Mary Anne: Do you think historical fiction authors have a responsibility to depict the past as accurately as they can?

Tom Walker: I think there’s an obligation to be true to it. Although I recognise that history is both a contested environment and constantly evolving as new information comes to light and perspectives change. But you can’t sacrifice good storytelling for the sake of it. The rules I try to stick to are that you can cherry-pick incidents for your inspiration and create dialogue for real-life characters so long as you stick to views and traits they held in reality, but you mustn’t mess about with established facts. You also have to avoid anachronisms creeping in, especially where dialogue is concerned. It’s probably more of an issue for authors writing in pre-20th Century timelines, but even so it’s a balancing act to ensure your dialogue is honest, as well as being crisp and readable. 

I think the best authors are the ones that can keep the history running in the background, so that it complements and heightens the sense of drama and adventure in the story. If you take Patrick O’Brian as an example, his plots are all loosely based on the experiences of real-life people (I believe Thomas Cochrane was a major influence) but the characters and scenes were all invented. He managed to make one year of the Napoleonic Wars stretch over about 2-3 book years and barely anyone noticed because they were gripped by the plot, which is just about the best compliment you can receive. As an author of historical fiction, I think you have a responsibility to offer a bridge to the non-fiction subject matter. So, at the end of the book I like to add a few words about what really happened and whether I’ve chosen to depart from the history. It also helps avoid angry letters from readers too.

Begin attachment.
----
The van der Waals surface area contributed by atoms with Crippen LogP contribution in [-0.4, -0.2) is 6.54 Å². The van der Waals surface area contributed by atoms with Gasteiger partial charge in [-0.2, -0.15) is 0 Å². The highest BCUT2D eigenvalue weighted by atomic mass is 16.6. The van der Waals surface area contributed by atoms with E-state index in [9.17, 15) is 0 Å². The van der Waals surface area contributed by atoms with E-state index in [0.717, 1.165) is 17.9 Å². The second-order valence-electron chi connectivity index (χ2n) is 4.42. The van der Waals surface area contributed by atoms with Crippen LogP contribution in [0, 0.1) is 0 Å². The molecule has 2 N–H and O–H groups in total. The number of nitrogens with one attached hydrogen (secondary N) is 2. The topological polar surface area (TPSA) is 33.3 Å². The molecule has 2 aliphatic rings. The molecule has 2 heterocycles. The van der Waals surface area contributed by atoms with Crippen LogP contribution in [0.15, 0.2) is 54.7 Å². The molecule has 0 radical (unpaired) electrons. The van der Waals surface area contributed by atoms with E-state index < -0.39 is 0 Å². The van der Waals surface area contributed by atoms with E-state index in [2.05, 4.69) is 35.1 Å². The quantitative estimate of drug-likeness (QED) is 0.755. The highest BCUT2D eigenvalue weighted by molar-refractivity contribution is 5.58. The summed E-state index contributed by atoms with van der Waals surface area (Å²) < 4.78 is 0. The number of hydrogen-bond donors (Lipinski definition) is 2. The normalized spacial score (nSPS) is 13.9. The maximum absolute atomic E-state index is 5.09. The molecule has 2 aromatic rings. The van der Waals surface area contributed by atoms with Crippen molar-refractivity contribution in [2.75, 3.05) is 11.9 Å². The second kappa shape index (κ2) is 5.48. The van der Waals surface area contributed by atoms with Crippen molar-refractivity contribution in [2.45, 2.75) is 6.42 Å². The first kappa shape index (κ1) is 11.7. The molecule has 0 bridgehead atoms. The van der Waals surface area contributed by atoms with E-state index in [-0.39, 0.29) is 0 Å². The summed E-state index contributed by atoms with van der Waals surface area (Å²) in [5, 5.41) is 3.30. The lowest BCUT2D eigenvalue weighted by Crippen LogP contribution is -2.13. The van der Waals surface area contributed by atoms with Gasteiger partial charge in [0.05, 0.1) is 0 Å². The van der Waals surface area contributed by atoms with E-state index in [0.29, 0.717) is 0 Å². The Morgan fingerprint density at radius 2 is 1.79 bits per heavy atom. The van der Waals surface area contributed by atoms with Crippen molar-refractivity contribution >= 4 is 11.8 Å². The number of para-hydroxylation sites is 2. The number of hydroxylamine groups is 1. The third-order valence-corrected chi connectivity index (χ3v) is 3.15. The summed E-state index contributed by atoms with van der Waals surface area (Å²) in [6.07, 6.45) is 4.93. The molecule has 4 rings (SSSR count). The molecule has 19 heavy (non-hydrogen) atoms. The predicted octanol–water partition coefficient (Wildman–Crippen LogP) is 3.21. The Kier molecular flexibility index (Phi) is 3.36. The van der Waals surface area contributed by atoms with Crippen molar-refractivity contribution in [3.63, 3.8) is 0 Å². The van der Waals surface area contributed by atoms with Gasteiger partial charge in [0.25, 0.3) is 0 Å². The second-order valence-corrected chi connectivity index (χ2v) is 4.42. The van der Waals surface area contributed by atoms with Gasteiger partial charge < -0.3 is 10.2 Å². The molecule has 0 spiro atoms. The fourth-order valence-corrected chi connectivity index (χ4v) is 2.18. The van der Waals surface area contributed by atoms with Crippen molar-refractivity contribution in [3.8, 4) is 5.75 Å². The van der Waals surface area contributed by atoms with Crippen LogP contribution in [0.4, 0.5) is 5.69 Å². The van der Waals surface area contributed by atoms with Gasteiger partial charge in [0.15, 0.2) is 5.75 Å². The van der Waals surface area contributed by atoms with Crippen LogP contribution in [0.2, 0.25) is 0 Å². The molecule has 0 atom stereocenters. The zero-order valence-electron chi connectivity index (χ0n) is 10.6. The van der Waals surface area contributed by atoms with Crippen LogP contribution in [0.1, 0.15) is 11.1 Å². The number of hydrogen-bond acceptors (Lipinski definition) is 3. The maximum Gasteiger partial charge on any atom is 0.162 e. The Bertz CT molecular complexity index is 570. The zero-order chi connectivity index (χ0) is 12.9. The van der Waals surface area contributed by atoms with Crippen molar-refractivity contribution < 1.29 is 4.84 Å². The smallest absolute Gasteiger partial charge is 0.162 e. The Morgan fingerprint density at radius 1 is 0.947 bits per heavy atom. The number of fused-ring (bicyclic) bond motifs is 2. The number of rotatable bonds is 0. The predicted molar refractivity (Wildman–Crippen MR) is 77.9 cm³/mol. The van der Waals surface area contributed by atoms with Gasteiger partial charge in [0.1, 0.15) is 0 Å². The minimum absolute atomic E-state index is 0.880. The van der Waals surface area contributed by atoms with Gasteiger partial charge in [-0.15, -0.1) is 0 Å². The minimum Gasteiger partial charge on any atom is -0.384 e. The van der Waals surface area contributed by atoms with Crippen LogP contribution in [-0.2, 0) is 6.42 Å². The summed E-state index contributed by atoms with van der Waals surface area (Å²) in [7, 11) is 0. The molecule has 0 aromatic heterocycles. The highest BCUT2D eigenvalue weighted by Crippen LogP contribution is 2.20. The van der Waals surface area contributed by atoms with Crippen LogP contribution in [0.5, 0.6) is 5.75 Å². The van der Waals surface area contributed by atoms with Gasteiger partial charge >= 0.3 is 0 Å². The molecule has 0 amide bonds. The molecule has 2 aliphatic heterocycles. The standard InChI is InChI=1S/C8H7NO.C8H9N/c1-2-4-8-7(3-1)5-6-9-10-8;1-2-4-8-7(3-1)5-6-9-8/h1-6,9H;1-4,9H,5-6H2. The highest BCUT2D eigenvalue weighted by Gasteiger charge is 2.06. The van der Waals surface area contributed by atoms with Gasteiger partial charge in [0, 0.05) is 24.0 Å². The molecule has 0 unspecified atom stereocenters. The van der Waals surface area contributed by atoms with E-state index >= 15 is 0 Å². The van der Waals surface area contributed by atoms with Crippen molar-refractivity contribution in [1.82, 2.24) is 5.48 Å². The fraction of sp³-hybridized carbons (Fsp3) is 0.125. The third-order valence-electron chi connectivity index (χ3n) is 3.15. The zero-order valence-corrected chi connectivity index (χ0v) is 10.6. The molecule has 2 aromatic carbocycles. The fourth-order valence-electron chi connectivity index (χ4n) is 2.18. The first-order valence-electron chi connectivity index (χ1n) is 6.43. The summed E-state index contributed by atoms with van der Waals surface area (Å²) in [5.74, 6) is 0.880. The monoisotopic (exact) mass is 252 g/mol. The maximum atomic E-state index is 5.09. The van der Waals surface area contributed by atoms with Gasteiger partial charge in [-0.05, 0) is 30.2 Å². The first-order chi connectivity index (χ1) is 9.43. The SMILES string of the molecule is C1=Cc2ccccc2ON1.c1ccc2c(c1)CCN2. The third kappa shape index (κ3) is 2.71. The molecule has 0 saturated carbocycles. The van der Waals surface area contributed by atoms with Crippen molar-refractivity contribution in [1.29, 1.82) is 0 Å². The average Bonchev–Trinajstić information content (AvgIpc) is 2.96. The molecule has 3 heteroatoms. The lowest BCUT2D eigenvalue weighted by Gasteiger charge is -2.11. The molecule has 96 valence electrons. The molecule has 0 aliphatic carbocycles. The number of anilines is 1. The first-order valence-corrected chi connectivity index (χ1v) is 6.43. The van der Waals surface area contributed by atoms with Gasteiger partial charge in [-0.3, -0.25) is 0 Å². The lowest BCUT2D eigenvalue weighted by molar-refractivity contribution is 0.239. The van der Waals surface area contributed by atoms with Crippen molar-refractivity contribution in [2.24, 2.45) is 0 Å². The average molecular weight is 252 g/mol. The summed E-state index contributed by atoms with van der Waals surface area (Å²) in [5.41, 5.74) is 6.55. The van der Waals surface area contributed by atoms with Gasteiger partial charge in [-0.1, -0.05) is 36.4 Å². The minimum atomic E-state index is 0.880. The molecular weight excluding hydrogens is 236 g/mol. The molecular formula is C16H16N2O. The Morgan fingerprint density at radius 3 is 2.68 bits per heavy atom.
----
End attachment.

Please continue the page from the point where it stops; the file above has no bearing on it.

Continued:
Mary Anne: What do you think makes for a successful novel?

Tom Walker: As a debut author, I’ve got to be a bit careful here – before you can talk about success you’ve got to first be successful. But I think I can answer that just effectively from the point of view of a reader. I think there are three key ingredients to a successful novel. The first is that you must create some compelling characters that a reader will want to follow through to the end and who are ultimately flawed, but likeable (or immensely dislikeable for a villain). Then you need a plot that sucks you in by virtue of mounting tension or because it keeps offering interesting new scenes that alternately delight, frighten, sicken or tantalise you. Third and finally, it needs to be readable. In simple terms that means you need to be kind to the general reader, use sensitive mental shortcuts and strike a good balance between showing and telling. 

I would also say that sales are only one metric for judging the success of a novel. In some respects, the market is out to promote books in popular genres. The consequence of this could be an echo chamber effect whereby the moment someone reads ‘historical fiction’ in a query letter it drops off the list of considered submissions. I hope that isn’t the case, but it certainly felt like that to me when I was querying. The best gauge of whether a novel is a success has to be its effect on the reader. Ultimately, if the reader gets that feeling when they finish your book – you know the one, it’s like your best friend just moved to another town – and they want to read the sequel; you’ve nailed it.

Mary Anne: What advice do you have for aspiring Historical Fiction authors?

Tom Walker: It’s a hardy perennial, but I’d advise aspiring authors to write as much as you can, as often as you can, and work to develop your voice. Creative writing courses are really useful ways to learn the craft. Also - don’t stop reading books, because it’s a great way to see what works. When you get that final version of the manuscript, the battle is only half over because then you’re querying. Querying is a bit like sparring with a larger and heavier opponent: it’s exhausting, painful, and dispiriting. You might get a response if you’re lucky, but quite often that response will be a, ‘No, thank you’. Don’t be put off, use each rejection as a sign you need to re-work the material or adjust your pitch. Keep writing, keep querying, and never give up. Everyone has a good book in them. 

They turned north-north-east off Valona, to make their final run-in towards the target. The town of Durazzo appeared at the northern end of a long, crescent-shaped bay. The mainland was still heavily beset by low cloud, and perhaps it was this which accounted for the lack of enemy fighters. Or maybe they had struck lucky and caught the enemy on the hop. Either way it was beginning to look like a cake-walk. Charlie glanced down at the map and tried to estimate how long it would be before they were back on the ground at Menidi, he needed to pack for his leave. Then the sky exploded.